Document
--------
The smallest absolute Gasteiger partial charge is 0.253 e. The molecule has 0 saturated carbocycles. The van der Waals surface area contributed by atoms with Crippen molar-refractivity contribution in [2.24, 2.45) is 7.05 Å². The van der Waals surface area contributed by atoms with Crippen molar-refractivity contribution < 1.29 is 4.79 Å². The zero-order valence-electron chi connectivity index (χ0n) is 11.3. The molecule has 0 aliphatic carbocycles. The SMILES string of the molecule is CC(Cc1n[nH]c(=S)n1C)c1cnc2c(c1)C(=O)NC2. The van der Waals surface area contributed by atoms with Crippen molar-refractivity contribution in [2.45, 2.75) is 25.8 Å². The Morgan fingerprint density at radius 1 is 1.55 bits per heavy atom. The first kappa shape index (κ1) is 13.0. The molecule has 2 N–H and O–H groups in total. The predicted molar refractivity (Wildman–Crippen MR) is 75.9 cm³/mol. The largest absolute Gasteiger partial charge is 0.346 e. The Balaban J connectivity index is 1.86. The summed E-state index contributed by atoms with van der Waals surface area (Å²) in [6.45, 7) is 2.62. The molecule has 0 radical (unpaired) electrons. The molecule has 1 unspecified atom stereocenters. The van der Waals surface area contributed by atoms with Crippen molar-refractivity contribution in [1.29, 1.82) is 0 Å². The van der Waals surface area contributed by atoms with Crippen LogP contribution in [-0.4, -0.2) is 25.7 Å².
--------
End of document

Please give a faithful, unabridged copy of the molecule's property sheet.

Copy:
The smallest absolute Gasteiger partial charge is 0.253 e. The molecule has 0 saturated carbocycles. The van der Waals surface area contributed by atoms with Crippen molar-refractivity contribution in [2.24, 2.45) is 7.05 Å². The van der Waals surface area contributed by atoms with Crippen molar-refractivity contribution < 1.29 is 4.79 Å². The zero-order valence-electron chi connectivity index (χ0n) is 11.3. The molecule has 0 aliphatic carbocycles. The SMILES string of the molecule is CC(Cc1n[nH]c(=S)n1C)c1cnc2c(c1)C(=O)NC2. The van der Waals surface area contributed by atoms with Crippen molar-refractivity contribution in [2.45, 2.75) is 25.8 Å². The Morgan fingerprint density at radius 1 is 1.55 bits per heavy atom. The first kappa shape index (κ1) is 13.0. The molecule has 2 N–H and O–H groups in total. The predicted molar refractivity (Wildman–Crippen MR) is 75.9 cm³/mol. The largest absolute Gasteiger partial charge is 0.346 e. The Balaban J connectivity index is 1.86. The summed E-state index contributed by atoms with van der Waals surface area (Å²) in [6.45, 7) is 2.62. The molecule has 0 radical (unpaired) electrons. The molecule has 1 unspecified atom stereocenters. The van der Waals surface area contributed by atoms with Crippen molar-refractivity contribution in [1.29, 1.82) is 0 Å². The van der Waals surface area contributed by atoms with Crippen LogP contribution in [-0.4, -0.2) is 25.7 Å².